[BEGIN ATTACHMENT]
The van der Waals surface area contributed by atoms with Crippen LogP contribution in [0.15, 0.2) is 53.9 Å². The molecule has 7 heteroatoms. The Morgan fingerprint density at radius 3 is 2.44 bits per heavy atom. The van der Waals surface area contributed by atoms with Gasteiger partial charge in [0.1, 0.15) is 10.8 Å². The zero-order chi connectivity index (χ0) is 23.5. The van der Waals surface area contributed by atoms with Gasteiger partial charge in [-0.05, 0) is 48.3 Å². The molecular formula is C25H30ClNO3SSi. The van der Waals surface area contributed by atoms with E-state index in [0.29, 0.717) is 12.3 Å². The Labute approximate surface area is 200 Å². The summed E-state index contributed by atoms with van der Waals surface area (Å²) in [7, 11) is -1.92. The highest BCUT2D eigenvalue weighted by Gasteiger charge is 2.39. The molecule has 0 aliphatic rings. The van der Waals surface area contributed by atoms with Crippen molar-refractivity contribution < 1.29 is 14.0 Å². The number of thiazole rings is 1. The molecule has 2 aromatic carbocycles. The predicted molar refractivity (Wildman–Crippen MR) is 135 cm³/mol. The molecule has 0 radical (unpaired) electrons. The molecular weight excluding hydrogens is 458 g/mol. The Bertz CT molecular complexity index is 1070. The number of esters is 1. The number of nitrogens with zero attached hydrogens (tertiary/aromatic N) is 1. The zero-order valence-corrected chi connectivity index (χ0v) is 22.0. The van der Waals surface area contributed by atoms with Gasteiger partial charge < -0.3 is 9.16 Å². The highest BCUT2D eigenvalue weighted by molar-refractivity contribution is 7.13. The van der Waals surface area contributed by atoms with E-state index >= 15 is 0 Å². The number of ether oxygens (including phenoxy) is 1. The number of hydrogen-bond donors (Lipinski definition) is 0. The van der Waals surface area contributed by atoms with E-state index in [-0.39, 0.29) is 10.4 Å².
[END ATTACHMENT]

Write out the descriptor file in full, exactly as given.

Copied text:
The van der Waals surface area contributed by atoms with Crippen LogP contribution in [0.15, 0.2) is 53.9 Å². The molecule has 7 heteroatoms. The Morgan fingerprint density at radius 3 is 2.44 bits per heavy atom. The van der Waals surface area contributed by atoms with Gasteiger partial charge in [0.1, 0.15) is 10.8 Å². The zero-order chi connectivity index (χ0) is 23.5. The van der Waals surface area contributed by atoms with Gasteiger partial charge in [-0.05, 0) is 48.3 Å². The molecular formula is C25H30ClNO3SSi. The van der Waals surface area contributed by atoms with E-state index in [0.29, 0.717) is 12.3 Å². The Labute approximate surface area is 200 Å². The summed E-state index contributed by atoms with van der Waals surface area (Å²) in [7, 11) is -1.92. The highest BCUT2D eigenvalue weighted by Gasteiger charge is 2.39. The molecule has 0 aliphatic rings. The van der Waals surface area contributed by atoms with Crippen molar-refractivity contribution < 1.29 is 14.0 Å². The number of thiazole rings is 1. The molecule has 2 aromatic carbocycles. The predicted molar refractivity (Wildman–Crippen MR) is 135 cm³/mol. The molecule has 0 radical (unpaired) electrons. The molecular weight excluding hydrogens is 458 g/mol. The Bertz CT molecular complexity index is 1070. The number of esters is 1. The number of nitrogens with zero attached hydrogens (tertiary/aromatic N) is 1. The zero-order valence-corrected chi connectivity index (χ0v) is 22.0. The van der Waals surface area contributed by atoms with Gasteiger partial charge < -0.3 is 9.16 Å². The highest BCUT2D eigenvalue weighted by molar-refractivity contribution is 7.13. The van der Waals surface area contributed by atoms with E-state index >= 15 is 0 Å². The number of ether oxygens (including phenoxy) is 1. The number of hydrogen-bond donors (Lipinski definition) is 0. The van der Waals surface area contributed by atoms with E-state index in [-0.39, 0.29) is 10.4 Å².